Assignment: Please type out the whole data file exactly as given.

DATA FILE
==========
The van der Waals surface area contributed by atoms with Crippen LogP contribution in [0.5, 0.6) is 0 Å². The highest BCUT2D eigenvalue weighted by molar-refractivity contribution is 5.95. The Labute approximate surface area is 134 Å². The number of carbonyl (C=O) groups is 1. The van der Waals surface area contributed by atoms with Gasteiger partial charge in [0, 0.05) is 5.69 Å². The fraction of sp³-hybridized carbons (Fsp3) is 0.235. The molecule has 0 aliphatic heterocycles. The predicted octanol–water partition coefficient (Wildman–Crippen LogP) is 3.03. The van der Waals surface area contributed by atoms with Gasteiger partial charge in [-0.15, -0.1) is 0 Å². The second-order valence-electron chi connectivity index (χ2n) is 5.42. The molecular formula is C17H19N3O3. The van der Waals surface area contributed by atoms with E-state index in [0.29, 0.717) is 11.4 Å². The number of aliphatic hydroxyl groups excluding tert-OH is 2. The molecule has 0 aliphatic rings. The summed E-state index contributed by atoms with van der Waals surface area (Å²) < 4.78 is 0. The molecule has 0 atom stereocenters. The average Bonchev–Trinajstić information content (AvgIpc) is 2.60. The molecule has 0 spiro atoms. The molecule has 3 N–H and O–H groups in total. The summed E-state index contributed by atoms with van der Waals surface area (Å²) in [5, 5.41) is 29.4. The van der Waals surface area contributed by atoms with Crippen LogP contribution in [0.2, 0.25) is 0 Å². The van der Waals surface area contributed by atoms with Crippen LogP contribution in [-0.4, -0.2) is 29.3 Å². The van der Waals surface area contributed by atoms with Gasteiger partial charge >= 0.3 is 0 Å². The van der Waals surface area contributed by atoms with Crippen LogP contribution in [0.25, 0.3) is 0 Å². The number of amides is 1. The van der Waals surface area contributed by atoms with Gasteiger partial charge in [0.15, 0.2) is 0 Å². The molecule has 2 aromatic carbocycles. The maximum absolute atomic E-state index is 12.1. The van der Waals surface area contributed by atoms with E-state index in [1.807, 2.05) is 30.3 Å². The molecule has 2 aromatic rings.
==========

The van der Waals surface area contributed by atoms with Crippen LogP contribution in [0.5, 0.6) is 0 Å². The highest BCUT2D eigenvalue weighted by molar-refractivity contribution is 5.95. The Labute approximate surface area is 134 Å². The number of carbonyl (C=O) groups is 1. The van der Waals surface area contributed by atoms with Gasteiger partial charge in [0, 0.05) is 5.69 Å². The fraction of sp³-hybridized carbons (Fsp3) is 0.235. The molecule has 0 aliphatic heterocycles. The predicted octanol–water partition coefficient (Wildman–Crippen LogP) is 3.03. The van der Waals surface area contributed by atoms with Gasteiger partial charge in [-0.15, -0.1) is 0 Å². The second-order valence-electron chi connectivity index (χ2n) is 5.42. The molecular formula is C17H19N3O3. The van der Waals surface area contributed by atoms with E-state index in [0.29, 0.717) is 11.4 Å². The number of aliphatic hydroxyl groups excluding tert-OH is 2. The molecule has 0 aliphatic rings. The summed E-state index contributed by atoms with van der Waals surface area (Å²) < 4.78 is 0. The molecule has 0 atom stereocenters. The average Bonchev–Trinajstić information content (AvgIpc) is 2.60. The molecule has 0 spiro atoms. The molecule has 3 N–H and O–H groups in total. The summed E-state index contributed by atoms with van der Waals surface area (Å²) in [5, 5.41) is 29.4. The van der Waals surface area contributed by atoms with Crippen LogP contribution in [0.2, 0.25) is 0 Å². The van der Waals surface area contributed by atoms with Crippen LogP contribution in [-0.4, -0.2) is 29.3 Å². The van der Waals surface area contributed by atoms with Gasteiger partial charge >= 0.3 is 0 Å². The van der Waals surface area contributed by atoms with Crippen LogP contribution in [0.25, 0.3) is 0 Å². The number of amides is 1. The van der Waals surface area contributed by atoms with Gasteiger partial charge in [0.15, 0.2) is 0 Å². The molecule has 2 aromatic carbocycles. The maximum absolute atomic E-state index is 12.1. The van der Waals surface area contributed by atoms with E-state index in [1.807, 2.05) is 30.3 Å². The molecule has 2 aromatic rings.